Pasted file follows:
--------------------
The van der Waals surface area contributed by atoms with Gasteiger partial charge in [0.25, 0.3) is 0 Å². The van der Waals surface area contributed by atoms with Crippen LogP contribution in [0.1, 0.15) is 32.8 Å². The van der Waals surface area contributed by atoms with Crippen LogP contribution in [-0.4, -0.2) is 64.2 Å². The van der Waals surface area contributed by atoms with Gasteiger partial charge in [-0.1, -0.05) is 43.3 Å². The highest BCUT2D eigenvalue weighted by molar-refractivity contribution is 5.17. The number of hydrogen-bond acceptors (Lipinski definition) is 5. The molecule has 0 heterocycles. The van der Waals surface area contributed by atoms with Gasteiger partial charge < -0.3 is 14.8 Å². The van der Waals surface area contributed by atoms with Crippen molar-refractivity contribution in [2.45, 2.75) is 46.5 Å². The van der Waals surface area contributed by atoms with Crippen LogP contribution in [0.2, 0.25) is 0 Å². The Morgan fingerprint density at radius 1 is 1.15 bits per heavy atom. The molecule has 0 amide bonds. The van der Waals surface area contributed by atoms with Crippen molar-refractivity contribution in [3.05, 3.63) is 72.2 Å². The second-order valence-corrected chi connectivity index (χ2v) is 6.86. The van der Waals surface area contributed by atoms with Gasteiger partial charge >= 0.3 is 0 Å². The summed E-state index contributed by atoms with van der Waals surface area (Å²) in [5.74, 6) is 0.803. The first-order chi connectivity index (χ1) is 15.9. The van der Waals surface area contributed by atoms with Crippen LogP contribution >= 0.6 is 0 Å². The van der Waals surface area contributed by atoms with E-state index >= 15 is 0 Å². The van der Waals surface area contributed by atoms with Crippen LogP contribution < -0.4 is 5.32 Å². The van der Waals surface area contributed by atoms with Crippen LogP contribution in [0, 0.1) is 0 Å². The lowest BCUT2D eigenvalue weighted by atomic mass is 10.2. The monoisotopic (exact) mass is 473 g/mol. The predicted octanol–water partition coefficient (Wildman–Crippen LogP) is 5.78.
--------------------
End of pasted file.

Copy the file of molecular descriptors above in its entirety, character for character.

The van der Waals surface area contributed by atoms with Gasteiger partial charge in [0.25, 0.3) is 0 Å². The van der Waals surface area contributed by atoms with Crippen LogP contribution in [0.1, 0.15) is 32.8 Å². The van der Waals surface area contributed by atoms with Crippen LogP contribution in [-0.4, -0.2) is 64.2 Å². The van der Waals surface area contributed by atoms with Gasteiger partial charge in [-0.1, -0.05) is 43.3 Å². The highest BCUT2D eigenvalue weighted by molar-refractivity contribution is 5.17. The number of hydrogen-bond acceptors (Lipinski definition) is 5. The molecule has 0 heterocycles. The van der Waals surface area contributed by atoms with Gasteiger partial charge < -0.3 is 14.8 Å². The van der Waals surface area contributed by atoms with Crippen molar-refractivity contribution in [2.45, 2.75) is 46.5 Å². The van der Waals surface area contributed by atoms with Crippen LogP contribution in [0.2, 0.25) is 0 Å². The Morgan fingerprint density at radius 1 is 1.15 bits per heavy atom. The molecule has 0 amide bonds. The van der Waals surface area contributed by atoms with Crippen molar-refractivity contribution in [3.05, 3.63) is 72.2 Å². The second-order valence-corrected chi connectivity index (χ2v) is 6.86. The van der Waals surface area contributed by atoms with Gasteiger partial charge >= 0.3 is 0 Å². The summed E-state index contributed by atoms with van der Waals surface area (Å²) in [5.74, 6) is 0.803. The first-order chi connectivity index (χ1) is 15.9. The van der Waals surface area contributed by atoms with Crippen LogP contribution >= 0.6 is 0 Å². The van der Waals surface area contributed by atoms with E-state index >= 15 is 0 Å². The van der Waals surface area contributed by atoms with Crippen LogP contribution < -0.4 is 5.32 Å². The van der Waals surface area contributed by atoms with Crippen LogP contribution in [0, 0.1) is 0 Å². The lowest BCUT2D eigenvalue weighted by atomic mass is 10.2. The monoisotopic (exact) mass is 473 g/mol. The predicted octanol–water partition coefficient (Wildman–Crippen LogP) is 5.78.